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The CHILTON FAMILY - May 2004

The Highlight of the Month program at The Indian Craft Shop focuses on a particular craft area, region or artist family/group. Our aim is to illustrate the diversity of tribal groups and the wide variety of artistic expressions and traditions in the country today.

The Chilton Family

The Chilton Family is Tlingit from southeast Alaska. They are members of the Deisheetaan (Beaver) Clan of the Raven House in Angoon, a Tlingit village on the west side of Admiralty Island. While they were young children, the family of five brothers and eight sisters, moved to the mainland to live in Juneau, the capital of Alaska. It was there that three of the brothers, Gene "Squnax yaa," Brian "An Yaá" and Kevin (Doug) "Yaa nak.ch," were first exposed to carving. "Our local grade school had local Native carvers come in and teach us kids how to carve," says Gene Chilton. From this early start, they have become masters of several styles of art, including jewelry and carving.

The Chilton Family

Gene was the first to create jewelry. In 1979, he moved to Sitka to study with Ed Kasko, a Tlingit from the Klukwan Village. After completing this study, Gene researched jewelry techniques in books, learning through trial and error. In 1988, he decided to travel to Santa Monica, California, to attend the Gemological Institute of America. Here he refined his techniques and received a certificate in gemstone setting and jewelry repair. Gene shared his skill with his brothers Brian and Kevin. Today they are each skilled jewelers and work in both 14k gold and sterling silver, engraving their own versions of traditional clan designs.

The Chilton Family

Sisters Ann, Beverly and Ellen are beadworkers. Ann also paints drums and teaches a Native dance group. Gene's daughter Tammy Saavedra (Eagle, Killer Whale Clan) is also a beadworker and makes button blanket robes. Today, this talented family carves wooden masks, paddles, totems and panels of all sizes; engraves silver and gold jewelry; makes painted hand drums; carves bone and soapstone; scrimshaws mammoth and walrus ivory; and fashions button blanket robes and other regalia. Their uncle, Larry Chilton, designs t-shirts and works to help promote the family art.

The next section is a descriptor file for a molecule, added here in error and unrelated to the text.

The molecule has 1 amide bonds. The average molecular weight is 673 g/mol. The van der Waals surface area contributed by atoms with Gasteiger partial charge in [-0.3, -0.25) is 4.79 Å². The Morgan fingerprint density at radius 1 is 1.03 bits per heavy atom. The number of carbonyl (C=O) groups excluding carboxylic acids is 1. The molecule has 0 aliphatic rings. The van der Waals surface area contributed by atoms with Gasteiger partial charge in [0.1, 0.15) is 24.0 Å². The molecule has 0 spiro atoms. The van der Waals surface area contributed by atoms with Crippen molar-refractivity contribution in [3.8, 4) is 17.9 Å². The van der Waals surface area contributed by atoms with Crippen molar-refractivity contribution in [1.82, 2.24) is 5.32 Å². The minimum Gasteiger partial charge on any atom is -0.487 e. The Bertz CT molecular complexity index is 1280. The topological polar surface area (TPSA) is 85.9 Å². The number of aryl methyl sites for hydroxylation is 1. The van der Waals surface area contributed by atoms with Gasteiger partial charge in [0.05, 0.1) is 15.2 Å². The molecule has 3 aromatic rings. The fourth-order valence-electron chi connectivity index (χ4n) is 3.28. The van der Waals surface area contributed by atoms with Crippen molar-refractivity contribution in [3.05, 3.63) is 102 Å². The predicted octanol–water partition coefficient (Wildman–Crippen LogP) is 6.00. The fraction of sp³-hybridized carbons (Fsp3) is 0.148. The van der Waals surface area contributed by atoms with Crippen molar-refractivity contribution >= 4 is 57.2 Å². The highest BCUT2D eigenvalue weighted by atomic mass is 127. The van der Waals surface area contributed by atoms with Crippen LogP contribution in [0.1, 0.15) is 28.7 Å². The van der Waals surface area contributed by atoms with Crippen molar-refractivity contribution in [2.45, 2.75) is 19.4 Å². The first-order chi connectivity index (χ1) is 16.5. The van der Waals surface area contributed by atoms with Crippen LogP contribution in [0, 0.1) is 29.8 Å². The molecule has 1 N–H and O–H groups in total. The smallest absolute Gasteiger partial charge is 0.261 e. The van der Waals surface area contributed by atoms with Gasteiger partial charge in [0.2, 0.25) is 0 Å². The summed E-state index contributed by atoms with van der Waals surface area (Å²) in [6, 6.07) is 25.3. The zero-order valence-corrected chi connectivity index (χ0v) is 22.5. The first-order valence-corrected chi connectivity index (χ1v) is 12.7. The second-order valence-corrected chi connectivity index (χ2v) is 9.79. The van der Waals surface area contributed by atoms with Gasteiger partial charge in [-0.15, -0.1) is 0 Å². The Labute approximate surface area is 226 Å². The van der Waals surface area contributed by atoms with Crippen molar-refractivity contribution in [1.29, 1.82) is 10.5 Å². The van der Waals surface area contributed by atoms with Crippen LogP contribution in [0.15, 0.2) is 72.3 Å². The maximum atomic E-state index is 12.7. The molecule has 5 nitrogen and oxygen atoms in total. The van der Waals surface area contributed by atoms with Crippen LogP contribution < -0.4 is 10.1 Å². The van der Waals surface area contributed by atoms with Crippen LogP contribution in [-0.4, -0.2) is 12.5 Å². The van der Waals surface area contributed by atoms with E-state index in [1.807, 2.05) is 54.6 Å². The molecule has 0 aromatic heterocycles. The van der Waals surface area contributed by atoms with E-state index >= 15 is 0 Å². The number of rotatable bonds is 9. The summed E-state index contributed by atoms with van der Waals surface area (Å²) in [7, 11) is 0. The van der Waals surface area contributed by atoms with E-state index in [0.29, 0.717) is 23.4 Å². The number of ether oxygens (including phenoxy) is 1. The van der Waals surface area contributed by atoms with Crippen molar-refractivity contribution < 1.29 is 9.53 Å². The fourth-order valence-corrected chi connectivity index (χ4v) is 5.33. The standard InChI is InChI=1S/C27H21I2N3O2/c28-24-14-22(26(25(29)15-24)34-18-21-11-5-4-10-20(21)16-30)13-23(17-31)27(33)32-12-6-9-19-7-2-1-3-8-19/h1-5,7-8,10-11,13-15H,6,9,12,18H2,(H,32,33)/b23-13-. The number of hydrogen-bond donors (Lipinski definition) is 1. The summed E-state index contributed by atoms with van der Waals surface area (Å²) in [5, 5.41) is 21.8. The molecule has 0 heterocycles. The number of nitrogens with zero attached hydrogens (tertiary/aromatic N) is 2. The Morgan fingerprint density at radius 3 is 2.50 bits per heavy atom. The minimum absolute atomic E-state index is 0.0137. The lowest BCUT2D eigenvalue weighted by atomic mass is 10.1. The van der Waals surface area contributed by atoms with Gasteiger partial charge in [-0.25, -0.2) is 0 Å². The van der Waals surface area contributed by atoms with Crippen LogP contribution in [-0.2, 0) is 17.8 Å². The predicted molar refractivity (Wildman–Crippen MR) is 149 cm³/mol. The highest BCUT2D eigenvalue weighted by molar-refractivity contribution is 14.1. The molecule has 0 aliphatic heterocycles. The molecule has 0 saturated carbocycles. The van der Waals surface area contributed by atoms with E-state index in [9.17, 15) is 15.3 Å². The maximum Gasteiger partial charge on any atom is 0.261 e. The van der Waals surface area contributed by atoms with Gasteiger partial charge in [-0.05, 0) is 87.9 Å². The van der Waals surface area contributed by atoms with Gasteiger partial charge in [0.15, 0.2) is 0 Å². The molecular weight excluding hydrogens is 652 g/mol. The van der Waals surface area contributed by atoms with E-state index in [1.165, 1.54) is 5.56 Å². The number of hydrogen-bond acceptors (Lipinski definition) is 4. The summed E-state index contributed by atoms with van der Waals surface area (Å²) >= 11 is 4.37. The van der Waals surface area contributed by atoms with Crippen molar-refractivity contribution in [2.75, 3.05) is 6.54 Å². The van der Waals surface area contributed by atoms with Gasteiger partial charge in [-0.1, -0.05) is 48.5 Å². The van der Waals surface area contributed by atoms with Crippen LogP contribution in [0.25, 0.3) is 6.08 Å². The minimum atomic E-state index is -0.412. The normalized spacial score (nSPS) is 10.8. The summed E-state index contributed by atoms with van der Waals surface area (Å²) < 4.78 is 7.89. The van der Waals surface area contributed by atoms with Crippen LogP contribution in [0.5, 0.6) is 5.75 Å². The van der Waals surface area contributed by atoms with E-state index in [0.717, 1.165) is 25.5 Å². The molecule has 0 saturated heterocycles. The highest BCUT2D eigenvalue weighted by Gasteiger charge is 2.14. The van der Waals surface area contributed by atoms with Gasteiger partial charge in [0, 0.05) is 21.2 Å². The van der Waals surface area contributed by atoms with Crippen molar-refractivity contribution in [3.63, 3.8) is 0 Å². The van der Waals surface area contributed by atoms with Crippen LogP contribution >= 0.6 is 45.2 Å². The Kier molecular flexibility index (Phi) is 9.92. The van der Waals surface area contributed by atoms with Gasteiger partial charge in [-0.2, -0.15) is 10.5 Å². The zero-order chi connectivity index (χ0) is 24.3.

The Chilton Family

The family's art reflects the rich tradition of the Northwest Coast, using traditional clan symbols and stylized formline designs. The clans are matrilineal, with two major clans -- the Raven and the Eagle, called the moiety. When depicted together, they are often referred to as the "love birds." Lineage is further defined by sub-clans, with predator animals under the Eagle and others under the Raven.

The Chilton Family

The Chilton brothers' clan symbol is appropriately the beaver. In myth and legend, beavers are industrious with wondrous building skills and accomplished providers who give wise advice -- so it is best to listen when they speak. You will see the beaver on many of their totem poles. Totem poles serve many functions, including commemorating an event, telling a story, honoring an individual or family or as a memorial. "Most of the poles I make are clan poles," says Brian. "I am inspired by the totems done by past carvers. Today, I use rulers, levels and other modern tools they didn't have. But, they still carved these amazingly symmetrical poles up to 50 and 60 feet tall." Kevin and Brian share a studio, working mostly in red and yellow cedar, each carving in his own style.

The Chilton Family

The Chiltons give back to the community by making regalia for the dance groups, donating their artwork to raise money for worthy causes and teaching those who are interested in learning. "It's fun to teach people who are excited about learning,'' said Kevin. The Chilton Family is building a legacy of art within their family and their community, acknowledging the past and adding innovation and new skills, bringing their art and culture to the world.

The Chilton Family

 

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